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‘Justice hasn’t had its last say’: Survivors of the Quebec City mosque shooting in their own words

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Survivors of the Quebec City mosque shooting, and loved ones of those who were slain, expressed frustration and confusion on Friday after gunman Alexandre Bissonnette was sentenced to 40 years in prison without the possibility of parole.

“This person who killed six, left 17 orphans, he’s being given the chance to walk in society again,” said Said El-Amari, who was shot twice by Bissonnette at the Quebec Islamic Cultural Centre on Jan. 29, 2017. 

The Crown had asked for Bissonnette’s parole ineligibility periods to be served consecutively, for a total of 150 years, which would have been the longest prison sentence in Canadian history.

As it is, Bissonnette will be eligible for parole when he is 67.

“[The children] will have to show up again, to try to keep this assassin inside,” El-Amari, a father of four, said. He was visibly angry and struggled to maintain his composure when speaking with reporters at the courthouse.

He said it sent the message that “a Canadian Muslim is worth less than another Canadian.”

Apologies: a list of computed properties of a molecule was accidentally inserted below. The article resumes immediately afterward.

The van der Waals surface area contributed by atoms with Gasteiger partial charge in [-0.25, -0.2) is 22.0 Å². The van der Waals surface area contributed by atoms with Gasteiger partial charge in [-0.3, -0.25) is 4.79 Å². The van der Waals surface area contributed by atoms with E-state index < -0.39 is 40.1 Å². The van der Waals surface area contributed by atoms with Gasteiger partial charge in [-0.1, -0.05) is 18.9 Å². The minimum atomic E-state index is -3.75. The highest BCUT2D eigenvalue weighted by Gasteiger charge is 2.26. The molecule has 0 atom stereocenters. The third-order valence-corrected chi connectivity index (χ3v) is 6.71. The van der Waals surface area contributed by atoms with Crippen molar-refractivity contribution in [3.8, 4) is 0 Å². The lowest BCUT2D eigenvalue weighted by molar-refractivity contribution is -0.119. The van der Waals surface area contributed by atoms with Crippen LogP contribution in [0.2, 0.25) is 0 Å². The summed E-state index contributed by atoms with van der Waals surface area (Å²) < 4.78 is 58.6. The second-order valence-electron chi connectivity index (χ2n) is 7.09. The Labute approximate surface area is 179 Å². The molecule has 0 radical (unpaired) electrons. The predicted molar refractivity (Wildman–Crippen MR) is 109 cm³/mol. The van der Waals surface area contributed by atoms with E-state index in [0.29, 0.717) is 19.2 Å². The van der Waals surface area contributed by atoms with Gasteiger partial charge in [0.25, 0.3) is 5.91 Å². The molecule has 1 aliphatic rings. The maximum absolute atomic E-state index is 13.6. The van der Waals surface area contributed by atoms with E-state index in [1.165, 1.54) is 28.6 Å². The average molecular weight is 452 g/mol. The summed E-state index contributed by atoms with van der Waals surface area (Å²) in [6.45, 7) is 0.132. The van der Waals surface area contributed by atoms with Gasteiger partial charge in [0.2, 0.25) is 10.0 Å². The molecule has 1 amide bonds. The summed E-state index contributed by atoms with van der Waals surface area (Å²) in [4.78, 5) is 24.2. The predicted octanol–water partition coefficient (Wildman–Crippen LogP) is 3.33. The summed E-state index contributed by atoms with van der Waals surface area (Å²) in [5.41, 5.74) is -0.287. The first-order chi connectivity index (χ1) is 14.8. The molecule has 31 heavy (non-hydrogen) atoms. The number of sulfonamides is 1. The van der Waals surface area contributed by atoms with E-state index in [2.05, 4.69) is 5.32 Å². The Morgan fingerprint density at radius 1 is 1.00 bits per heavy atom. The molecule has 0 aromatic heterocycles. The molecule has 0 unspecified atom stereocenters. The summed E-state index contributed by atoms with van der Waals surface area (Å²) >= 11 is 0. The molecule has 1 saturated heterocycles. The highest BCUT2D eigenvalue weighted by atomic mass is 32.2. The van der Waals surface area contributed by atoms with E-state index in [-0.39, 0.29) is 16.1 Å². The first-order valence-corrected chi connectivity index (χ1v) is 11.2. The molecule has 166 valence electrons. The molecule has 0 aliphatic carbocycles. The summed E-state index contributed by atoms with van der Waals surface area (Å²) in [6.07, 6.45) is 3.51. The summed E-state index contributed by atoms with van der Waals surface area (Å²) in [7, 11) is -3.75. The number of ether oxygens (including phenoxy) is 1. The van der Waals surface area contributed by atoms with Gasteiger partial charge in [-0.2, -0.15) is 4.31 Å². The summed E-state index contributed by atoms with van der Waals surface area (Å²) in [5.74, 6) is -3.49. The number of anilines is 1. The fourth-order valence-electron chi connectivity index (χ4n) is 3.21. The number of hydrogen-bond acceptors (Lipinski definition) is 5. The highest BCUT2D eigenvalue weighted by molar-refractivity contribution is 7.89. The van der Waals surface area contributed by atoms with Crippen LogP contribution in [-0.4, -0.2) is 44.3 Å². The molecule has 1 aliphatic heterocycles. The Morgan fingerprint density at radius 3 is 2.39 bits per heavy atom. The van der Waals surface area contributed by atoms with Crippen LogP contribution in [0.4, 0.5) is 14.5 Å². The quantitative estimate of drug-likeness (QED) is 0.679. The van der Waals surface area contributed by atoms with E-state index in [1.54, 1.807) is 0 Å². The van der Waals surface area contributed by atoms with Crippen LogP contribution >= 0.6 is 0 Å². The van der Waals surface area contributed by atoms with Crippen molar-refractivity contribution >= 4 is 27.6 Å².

Said El-Amari was shot twice by gunman Alexandre Bissonnette. (Maxime Corneau/Radio-Canada)

“For the three RCMP officers who were killed in cold blood in New Brunswick, justice was swift,” he said, noting that the gunman in that case, Justin Bourque, was sentenced to 75 years without parole.

“There was never any question of if he’d re-enter society.”

El-Amari will be 82 when Bissonnette is up for parole and expects he’ll have to “live this pain again.”

Quebec Islamic Cultural Centre Imam Hassan Guillet called the sentence “creative,” noting that Superior Court Justice François Huot had “insisted on the hateful character of this criminal act.” 

“[Bissonnette] came to kill these people for the only reason that they were Muslim,” he said.

As he read the sentence, Huot said Bissonnette’s “crimes were truly motivated by race, and a visceral hatred toward Muslim immigrants.”

For Guillet, the sentence is a missed opportunity to send a message to anyone inciting hatred online or elsewhere.